# Hausdorff dimension of compact set

Let $$(X, d)$$ be a metric space and $$S \subset X$$. Let $$\DeclareMathOperator{\diam}{diam}\diam(S)$$ denote diameter of $$S$$, that is $$\diam(S) = \sup \{ d(x, y) \colon \: x, y \in S \}$$. Let $$\delta > 0$$, $$s \ge 0$$ and define $$H_{\delta}^s(S) = \inf \left\{ \sum_{i=1}^{\infty}(\diam \, U_i)^s \colon \enspace S \subset \bigcup_{i=1}^{\infty} U_i \: \land \: \diam U_i < \delta \right\}.$$

Now, let $$H^s(S) = \lim_{\delta \to 0^+} H^s_{\delta}(S)$$. Then $$H^s$$ is a outer (Hausdorff) measure. (Hausdorff) dimension of set $$S$$ can be defined by $$\dim_{\mathrm{Haus}}(S) = \inf \{ s \ge 0 \colon \: H^s(S) = 0 \}$$.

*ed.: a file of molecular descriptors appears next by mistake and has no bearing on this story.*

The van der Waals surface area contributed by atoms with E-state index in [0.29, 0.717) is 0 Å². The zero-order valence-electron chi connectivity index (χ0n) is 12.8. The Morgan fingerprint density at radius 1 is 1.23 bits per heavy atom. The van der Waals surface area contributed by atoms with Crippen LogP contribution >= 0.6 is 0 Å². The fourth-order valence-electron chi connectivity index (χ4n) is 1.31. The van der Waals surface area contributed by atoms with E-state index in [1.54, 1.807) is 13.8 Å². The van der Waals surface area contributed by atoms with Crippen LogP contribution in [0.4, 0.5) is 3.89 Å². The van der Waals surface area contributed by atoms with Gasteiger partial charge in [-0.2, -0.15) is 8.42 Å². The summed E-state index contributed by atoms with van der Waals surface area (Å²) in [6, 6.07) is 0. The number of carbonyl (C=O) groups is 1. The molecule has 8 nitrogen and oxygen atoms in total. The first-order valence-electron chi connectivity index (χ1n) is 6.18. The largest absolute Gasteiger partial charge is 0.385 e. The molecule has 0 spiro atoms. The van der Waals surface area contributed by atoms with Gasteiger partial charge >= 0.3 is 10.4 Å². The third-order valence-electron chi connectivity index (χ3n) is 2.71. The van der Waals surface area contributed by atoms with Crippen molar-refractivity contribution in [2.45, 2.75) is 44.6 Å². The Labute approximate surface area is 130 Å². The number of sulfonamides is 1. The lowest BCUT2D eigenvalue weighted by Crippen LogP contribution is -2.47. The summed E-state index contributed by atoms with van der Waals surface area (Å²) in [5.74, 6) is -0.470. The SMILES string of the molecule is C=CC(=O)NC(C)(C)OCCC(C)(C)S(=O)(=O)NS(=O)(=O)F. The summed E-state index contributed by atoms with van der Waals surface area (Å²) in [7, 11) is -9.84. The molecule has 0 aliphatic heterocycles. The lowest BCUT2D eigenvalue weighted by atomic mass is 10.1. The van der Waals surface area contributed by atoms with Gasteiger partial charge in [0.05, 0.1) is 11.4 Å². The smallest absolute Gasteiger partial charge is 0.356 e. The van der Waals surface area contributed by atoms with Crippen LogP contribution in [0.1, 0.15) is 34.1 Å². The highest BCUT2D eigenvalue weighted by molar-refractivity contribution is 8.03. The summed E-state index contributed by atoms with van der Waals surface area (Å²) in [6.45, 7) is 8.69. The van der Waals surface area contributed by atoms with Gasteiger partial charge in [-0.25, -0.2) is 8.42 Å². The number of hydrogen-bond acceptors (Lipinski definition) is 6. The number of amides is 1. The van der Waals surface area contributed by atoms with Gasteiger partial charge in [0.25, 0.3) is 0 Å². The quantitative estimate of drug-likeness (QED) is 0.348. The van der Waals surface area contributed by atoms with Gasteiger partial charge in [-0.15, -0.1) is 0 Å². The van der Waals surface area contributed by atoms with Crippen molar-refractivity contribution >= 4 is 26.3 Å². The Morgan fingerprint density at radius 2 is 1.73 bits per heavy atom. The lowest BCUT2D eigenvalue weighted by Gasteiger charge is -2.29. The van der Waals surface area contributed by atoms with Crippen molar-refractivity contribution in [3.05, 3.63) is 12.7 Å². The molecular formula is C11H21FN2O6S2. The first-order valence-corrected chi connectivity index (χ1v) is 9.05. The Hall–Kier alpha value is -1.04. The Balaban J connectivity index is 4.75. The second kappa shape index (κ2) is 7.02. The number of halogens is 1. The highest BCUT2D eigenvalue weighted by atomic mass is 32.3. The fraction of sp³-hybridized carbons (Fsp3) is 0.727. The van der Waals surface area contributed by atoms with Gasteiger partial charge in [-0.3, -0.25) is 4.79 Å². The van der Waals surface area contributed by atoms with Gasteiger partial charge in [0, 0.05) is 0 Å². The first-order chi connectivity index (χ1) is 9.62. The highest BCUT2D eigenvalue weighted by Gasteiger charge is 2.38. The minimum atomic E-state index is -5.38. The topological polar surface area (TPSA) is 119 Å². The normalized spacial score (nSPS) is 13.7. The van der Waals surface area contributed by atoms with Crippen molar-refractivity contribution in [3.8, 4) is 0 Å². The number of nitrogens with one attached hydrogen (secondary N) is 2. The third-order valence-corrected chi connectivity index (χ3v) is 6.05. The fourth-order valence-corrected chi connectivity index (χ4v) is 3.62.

My questions are:

1. If $$S$$ is a compact subset of $$X$$, is it possible that $$\dim_{Haus}(S) = \infty$$?
2. If in 1. it is possible, then, is there a way to define what would the (outer) measure of such set be? (Is there a way of generalizing outer Hausdorff measure to infinite-dimensional sets?)
• The Hilbert cube has infinite Hausdorff dimension. Jul 13, 2019 at 20:25

Yes to both questions. For 1., observe that $$[0,1]^{\mathbb N}$$ is compact by Tychonoff's theorem and is infinite dimensional. For 2., this can be achieved by using the generalization of Hausdorff measure described at the wikipedia page, where instead of $$(\textrm{diam} U_i)^s$$ we use $$\phi(\textrm{diam} U_i)$$ for an appropriate gauge function $$\phi$$. When $$\phi$$ grows superpolynomially, you can get non-trivial Hausdorff measures defined for infinite dimensional metric spaces.